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women in science

Helen Sharman

Helen Sharman, the first Briton in space, reflects on her mission to the Mir space station 25 years ago. You can visit Helen’s website here. Space missions capture the imagination. They turn people on to science. They broaden our horizons too. I can hardly believe that it has been 25 years since I played my small part in this great adventure, the next phase of human exploration. My journey into space began in 1989 after I had answered an advertisement on my car […]

Our Ada Lovelace exhibition celebrates the bicentenary of Ada’s birth (10 December 1815) and opened on Ada Lovelace Day, an international celebration of the achievements of women in science, technology, engineering and maths. When Ada Lovelace had her portrait painted in 1835, she joked that her jaw appeared so large that the word ‘Mathematics’ could be written upon it. Mathematics and science were Lovelace’s passions and were often at the forefront of her thoughts. She spent much of her time studying […]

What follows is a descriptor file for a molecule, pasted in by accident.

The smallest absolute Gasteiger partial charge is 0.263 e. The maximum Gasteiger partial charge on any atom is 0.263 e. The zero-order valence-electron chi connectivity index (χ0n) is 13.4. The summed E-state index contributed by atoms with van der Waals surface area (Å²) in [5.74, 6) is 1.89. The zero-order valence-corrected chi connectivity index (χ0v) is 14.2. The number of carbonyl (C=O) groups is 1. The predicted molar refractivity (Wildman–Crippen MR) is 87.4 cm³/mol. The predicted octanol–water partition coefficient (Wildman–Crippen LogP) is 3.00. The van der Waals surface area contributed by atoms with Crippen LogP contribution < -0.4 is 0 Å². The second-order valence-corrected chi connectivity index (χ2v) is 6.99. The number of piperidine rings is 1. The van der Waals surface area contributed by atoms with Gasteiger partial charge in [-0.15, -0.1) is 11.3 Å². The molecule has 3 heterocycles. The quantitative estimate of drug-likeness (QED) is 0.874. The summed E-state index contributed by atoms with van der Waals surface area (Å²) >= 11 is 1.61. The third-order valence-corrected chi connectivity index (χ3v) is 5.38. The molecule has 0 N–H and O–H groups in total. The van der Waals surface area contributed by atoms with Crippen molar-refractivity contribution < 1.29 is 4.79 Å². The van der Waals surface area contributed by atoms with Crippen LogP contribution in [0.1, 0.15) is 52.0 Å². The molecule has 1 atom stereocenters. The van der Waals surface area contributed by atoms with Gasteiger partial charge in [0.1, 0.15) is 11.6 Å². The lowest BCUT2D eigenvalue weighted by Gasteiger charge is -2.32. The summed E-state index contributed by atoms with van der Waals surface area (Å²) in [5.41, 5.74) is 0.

Today (10 December 2014) marks exactly 50 years since Dorothy Crowfoot Hodgkin was awarded the Nobel Prize for Chemistry, on 10 December, 1964. Hodgkin won the prestigious prize “for her determinations by X-ray techniques of the structures of important biochemical substances”. She was only the third woman to win the prestigious prize – the crowning achievement of a 30 year career spent unraveling the structures of proteins, including insulin. Hodgkin first found fame when she finally solved the structure of […]

Dr Ellen Stofan, NASA’s Chief Scientist, in front of the Apollo 10 Command Module. Credit: CaSE

Dr Ellen Stofan, NASA’s Chief Scientist, gave the Campaign for Science and Engineering’s 24th Annual Distinguished Lecture at the Science Museum.